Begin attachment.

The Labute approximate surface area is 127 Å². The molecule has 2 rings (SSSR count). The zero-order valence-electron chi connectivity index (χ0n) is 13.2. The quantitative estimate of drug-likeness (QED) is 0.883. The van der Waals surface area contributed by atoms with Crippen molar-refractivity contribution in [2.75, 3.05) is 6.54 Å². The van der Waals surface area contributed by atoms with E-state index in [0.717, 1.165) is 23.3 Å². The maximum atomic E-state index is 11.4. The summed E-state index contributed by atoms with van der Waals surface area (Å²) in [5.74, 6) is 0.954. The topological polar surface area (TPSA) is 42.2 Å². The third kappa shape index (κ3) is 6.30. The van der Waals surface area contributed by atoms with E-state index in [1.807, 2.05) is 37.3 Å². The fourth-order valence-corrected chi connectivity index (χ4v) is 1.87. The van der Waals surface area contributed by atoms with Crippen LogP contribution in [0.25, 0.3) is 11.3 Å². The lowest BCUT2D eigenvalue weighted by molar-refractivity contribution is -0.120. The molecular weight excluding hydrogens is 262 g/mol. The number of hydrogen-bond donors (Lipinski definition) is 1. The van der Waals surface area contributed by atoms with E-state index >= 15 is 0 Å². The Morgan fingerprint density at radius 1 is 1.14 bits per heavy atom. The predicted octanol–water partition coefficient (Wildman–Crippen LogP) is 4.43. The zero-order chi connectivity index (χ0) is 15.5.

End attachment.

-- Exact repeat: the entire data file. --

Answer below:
The Labute approximate surface area is 127 Å². The molecule has 2 rings (SSSR count). The zero-order valence-electron chi connectivity index (χ0n) is 13.2. The quantitative estimate of drug-likeness (QED) is 0.883. The van der Waals surface area contributed by atoms with Crippen molar-refractivity contribution in [2.75, 3.05) is 6.54 Å². The van der Waals surface area contributed by atoms with E-state index in [0.717, 1.165) is 23.3 Å². The maximum atomic E-state index is 11.4. The summed E-state index contributed by atoms with van der Waals surface area (Å²) in [5.74, 6) is 0.954. The topological polar surface area (TPSA) is 42.2 Å². The third kappa shape index (κ3) is 6.30. The van der Waals surface area contributed by atoms with E-state index in [1.807, 2.05) is 37.3 Å². The fourth-order valence-corrected chi connectivity index (χ4v) is 1.87. The van der Waals surface area contributed by atoms with Crippen LogP contribution in [0.25, 0.3) is 11.3 Å². The lowest BCUT2D eigenvalue weighted by molar-refractivity contribution is -0.120. The molecular weight excluding hydrogens is 262 g/mol. The number of hydrogen-bond donors (Lipinski definition) is 1. The van der Waals surface area contributed by atoms with E-state index >= 15 is 0 Å². The Morgan fingerprint density at radius 1 is 1.14 bits per heavy atom. The predicted octanol–water partition coefficient (Wildman–Crippen LogP) is 4.43. The zero-order chi connectivity index (χ0) is 15.5.